“Eye-catching” designs, unusual layouts… and more and more templates made available to the public… all of these tempts candidates to go for 2-column CVs. Here’s why it’s not a very good idea:
1. They (often) don’t work well with ATS systems
ATS are often not programmed to read information contained in columns. Here’s an example:
2. Difficult to read = wastes time of reader
Two columns break up the visual field, which results in longer read time. Recruiters spend on average 6 seconds reviewing your resume before they decide to look into it further or reject it. If they need additional time to figure out what’s actually going on… they’ll move on to candidates with “easier” CVs.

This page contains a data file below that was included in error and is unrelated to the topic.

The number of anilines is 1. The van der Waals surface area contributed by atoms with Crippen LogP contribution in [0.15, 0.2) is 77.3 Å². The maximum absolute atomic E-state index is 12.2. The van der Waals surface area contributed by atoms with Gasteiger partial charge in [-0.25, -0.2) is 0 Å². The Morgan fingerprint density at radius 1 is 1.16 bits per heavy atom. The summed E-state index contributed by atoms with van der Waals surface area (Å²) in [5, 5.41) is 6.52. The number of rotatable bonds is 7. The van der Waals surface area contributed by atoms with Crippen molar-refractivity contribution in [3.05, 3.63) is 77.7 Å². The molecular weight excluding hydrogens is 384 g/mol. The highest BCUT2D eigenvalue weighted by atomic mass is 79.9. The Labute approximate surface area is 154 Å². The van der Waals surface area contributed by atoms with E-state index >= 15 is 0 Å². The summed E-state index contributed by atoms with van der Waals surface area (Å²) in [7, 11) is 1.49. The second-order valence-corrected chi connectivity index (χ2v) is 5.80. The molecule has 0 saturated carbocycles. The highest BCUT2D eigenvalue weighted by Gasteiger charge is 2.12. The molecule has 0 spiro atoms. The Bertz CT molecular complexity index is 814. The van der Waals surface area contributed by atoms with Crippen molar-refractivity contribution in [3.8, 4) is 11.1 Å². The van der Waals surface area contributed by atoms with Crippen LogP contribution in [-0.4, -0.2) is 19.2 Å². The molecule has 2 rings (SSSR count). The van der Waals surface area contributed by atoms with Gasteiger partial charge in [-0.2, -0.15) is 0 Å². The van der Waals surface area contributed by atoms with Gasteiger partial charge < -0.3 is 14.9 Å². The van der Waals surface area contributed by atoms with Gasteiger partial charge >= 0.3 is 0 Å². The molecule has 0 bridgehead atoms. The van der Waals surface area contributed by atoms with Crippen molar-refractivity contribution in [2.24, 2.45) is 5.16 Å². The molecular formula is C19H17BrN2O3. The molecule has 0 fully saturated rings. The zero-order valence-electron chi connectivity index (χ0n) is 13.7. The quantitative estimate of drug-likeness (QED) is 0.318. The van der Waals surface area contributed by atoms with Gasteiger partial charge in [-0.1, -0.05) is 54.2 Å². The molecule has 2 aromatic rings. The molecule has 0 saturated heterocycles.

3. Formatting gets distorted online
Your CV can look very different when someone else opens the file on their device. While the .pdf will always look neat, once you send the open format, 2-column CVs often get horribly scrambled up.
4. Wasted space
According to research done by CareerChoiceGuide.com, a two-column format steals 25% of the space you could otherwise put to better use, i.e. to show your competencies / achievements.
5. It’s not user friendly
When candidates decide to update their 2-column CV, they often struggle with juggling the symmetry of text between the left and right column. It’s, therefore, one of the least user-friendly formats to work with.
CV for ATS – best practices
To learn more about how “the perfect CV for ATS” should look like, you can download the free ATS Guide from our blog!
Would you like to find out how your CV is doing against other candidates? Request a CV Report by filling out this form!